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GUEST COMMENT How can retailers use ‘retailtainment’ to drive growth online?

Simply stocking the right product doesn’t cut it anymore, as the fall of established high street retailers ToysRUs, Maplin and BHS demonstrated. Customers are spoilt by the variety of choice and convenience of online shopping. Today, loyalty is won by the brands that constantly delight and exceed the expectations of their customers by delivering an exceptional experience throughout the customer journey – online and in store.

Online may boast unlimited choice and low prices, but in-store remains powerful in allowing shoppers to get a better feel for products, chat with sales staff and experience the brand with all their senses. Therefore, we’re seeing more retailers capitalise on this in-store opportunity through retailtainment; experiential strategies intended to create more entertaining and memorable experiences in physical stores.

Put simply, retailers are finding ways to put the fun back into the shopping experience, which helps them build a deeper connection with the customer, encouraging them to repurchase again in the future.

Whilst multichannel marketers may recognise the value of retailtainment in boosting in-store sales and customer engagement, fewer understand how it can also work to drive growth online. The following tips provide some inspiration on how to do this effectively:

Pop up experiences that don’t stop in-store

Pop up experiences and themed promotions within bricks-and-mortar locations are an effective way to create buzz and increase interest in a brand, giving them differentiation alongside competitors. Consumers want to be surprised, delighted and feel like they’ve been treated to something unique. From in-store yoga classes and hidden rooftop bars for summer, to personal styling events or pop up cinemas in store, there are a variety of lifestyle and entertainment experiences available for retailers to engage customers for longer.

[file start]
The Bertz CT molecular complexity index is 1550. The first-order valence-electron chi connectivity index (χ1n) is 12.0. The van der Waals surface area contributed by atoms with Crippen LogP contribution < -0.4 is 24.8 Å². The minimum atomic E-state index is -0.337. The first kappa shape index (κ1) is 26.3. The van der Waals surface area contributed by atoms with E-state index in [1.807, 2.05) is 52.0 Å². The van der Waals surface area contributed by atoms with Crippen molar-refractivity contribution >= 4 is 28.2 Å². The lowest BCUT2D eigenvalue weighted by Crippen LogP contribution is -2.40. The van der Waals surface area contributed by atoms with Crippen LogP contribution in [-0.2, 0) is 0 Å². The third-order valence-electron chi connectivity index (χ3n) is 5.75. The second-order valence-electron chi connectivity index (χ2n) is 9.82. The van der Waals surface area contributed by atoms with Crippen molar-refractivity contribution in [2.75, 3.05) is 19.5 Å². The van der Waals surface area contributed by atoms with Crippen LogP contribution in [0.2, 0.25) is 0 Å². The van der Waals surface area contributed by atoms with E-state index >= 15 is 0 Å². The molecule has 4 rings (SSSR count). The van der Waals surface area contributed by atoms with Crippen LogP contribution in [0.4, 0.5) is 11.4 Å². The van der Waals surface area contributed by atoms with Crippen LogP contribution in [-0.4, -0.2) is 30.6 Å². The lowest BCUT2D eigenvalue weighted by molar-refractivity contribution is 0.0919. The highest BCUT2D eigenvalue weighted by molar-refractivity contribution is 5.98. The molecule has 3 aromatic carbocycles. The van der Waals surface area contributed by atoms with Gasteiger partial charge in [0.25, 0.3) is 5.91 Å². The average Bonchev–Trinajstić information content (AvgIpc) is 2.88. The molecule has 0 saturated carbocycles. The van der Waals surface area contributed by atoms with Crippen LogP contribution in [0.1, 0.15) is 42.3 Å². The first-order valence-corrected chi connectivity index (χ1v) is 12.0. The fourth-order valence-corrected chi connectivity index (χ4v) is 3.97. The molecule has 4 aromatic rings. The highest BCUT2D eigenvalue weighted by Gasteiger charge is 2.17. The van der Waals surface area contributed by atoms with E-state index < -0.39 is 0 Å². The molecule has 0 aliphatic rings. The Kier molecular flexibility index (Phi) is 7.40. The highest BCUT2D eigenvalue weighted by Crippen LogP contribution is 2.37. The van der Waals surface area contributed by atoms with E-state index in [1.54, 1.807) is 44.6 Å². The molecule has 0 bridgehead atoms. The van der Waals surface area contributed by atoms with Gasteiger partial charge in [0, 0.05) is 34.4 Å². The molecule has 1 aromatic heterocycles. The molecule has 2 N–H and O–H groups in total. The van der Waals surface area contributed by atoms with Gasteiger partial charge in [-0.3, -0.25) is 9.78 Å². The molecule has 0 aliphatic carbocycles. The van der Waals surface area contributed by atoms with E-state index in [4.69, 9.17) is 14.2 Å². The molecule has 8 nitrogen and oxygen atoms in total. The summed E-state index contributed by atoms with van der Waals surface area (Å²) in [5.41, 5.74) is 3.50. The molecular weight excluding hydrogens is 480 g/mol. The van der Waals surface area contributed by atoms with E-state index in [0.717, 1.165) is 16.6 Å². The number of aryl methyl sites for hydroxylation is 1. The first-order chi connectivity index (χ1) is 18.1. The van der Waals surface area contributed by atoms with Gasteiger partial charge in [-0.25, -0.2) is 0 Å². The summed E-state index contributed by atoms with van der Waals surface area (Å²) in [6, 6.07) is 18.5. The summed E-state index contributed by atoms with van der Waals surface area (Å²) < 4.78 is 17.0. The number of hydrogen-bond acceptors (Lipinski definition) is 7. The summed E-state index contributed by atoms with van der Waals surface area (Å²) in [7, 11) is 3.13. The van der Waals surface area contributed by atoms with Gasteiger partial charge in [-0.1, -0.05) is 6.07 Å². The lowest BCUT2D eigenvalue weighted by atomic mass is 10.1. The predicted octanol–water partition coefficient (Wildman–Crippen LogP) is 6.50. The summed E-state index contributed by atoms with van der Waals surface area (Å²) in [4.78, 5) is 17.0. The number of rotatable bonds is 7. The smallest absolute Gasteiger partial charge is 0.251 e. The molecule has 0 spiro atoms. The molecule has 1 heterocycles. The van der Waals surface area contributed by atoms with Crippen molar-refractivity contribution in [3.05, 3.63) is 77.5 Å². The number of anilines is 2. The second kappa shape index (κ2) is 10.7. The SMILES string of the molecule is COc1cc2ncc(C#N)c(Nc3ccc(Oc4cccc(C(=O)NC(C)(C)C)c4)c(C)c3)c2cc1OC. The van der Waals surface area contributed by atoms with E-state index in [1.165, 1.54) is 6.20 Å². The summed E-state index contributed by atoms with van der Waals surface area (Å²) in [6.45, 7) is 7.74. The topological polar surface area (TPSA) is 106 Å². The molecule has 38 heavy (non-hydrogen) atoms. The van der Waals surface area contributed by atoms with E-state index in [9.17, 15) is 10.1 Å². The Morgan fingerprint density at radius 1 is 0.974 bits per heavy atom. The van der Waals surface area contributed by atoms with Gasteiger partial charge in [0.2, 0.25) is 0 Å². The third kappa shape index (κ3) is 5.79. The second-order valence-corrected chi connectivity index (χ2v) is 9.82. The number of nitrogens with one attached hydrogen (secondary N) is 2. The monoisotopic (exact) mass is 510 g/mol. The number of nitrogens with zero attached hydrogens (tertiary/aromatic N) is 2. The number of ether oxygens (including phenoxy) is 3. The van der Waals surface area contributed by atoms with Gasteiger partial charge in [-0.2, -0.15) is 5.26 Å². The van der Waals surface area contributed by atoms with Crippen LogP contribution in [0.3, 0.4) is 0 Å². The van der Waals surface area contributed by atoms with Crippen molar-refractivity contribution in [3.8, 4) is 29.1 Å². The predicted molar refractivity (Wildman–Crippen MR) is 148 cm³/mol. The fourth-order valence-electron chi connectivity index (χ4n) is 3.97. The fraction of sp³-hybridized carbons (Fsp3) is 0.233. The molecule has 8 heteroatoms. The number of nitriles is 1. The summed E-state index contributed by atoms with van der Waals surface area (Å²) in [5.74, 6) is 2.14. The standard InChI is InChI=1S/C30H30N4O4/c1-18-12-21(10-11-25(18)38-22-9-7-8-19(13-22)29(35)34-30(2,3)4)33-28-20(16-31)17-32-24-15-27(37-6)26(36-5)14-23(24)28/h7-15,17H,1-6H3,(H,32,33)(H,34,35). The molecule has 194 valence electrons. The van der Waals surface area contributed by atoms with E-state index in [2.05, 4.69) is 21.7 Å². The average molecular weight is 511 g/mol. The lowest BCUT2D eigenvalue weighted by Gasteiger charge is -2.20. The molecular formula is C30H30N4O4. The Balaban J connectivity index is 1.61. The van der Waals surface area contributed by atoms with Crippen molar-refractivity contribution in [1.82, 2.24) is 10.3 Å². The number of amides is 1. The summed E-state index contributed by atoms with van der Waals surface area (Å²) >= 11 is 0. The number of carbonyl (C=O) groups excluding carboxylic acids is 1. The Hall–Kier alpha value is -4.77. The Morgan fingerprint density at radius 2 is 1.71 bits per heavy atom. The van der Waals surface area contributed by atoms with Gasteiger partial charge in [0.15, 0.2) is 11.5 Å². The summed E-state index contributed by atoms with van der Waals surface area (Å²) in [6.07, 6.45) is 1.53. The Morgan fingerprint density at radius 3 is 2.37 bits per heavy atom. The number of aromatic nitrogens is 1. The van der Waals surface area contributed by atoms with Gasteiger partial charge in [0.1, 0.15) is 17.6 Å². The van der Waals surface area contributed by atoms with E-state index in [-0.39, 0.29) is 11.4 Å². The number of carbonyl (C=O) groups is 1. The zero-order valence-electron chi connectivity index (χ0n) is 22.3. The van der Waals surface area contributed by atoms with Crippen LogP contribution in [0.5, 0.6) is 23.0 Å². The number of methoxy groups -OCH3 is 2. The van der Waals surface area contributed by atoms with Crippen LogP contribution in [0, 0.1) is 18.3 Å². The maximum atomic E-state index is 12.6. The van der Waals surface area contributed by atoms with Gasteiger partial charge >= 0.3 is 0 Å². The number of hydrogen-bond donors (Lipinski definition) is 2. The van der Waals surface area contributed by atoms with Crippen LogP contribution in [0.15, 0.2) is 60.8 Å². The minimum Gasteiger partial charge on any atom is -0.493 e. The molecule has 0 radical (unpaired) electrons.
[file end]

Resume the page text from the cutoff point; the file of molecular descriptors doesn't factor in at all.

This was done successfully by Swedish homeware retailer IKEA, who opened up The Dining Club in London, a temporary pop-up store in which guests were given a chance to run their own restaurant and cater to their friends. Alongside this, the venue featured an Ikea shop selling the brand’s kitchen products and kitchen showrooms displaying kitchens of various sizes and styles.

Inviting customers along to special events where they can preview products, but not allow them to purchase them then and there is one way to create interest. Whether offering a preview of the upcoming season’s stock long before others are able to, or launching a limited-edition range, events are not only effective in making customers feel like a VIP, enriching the consumer-brand relationship, but also gets them in front of the products. In arming them with all the relevant information, or doing demonstrations, but only enabling purchases to take place online, retailers are able to heighten the feeling of exclusivity. A code for free shipping or a discount on the items presented at the experiential store will help leverage the engagement generated by the pop-up store online.

Ignite the senses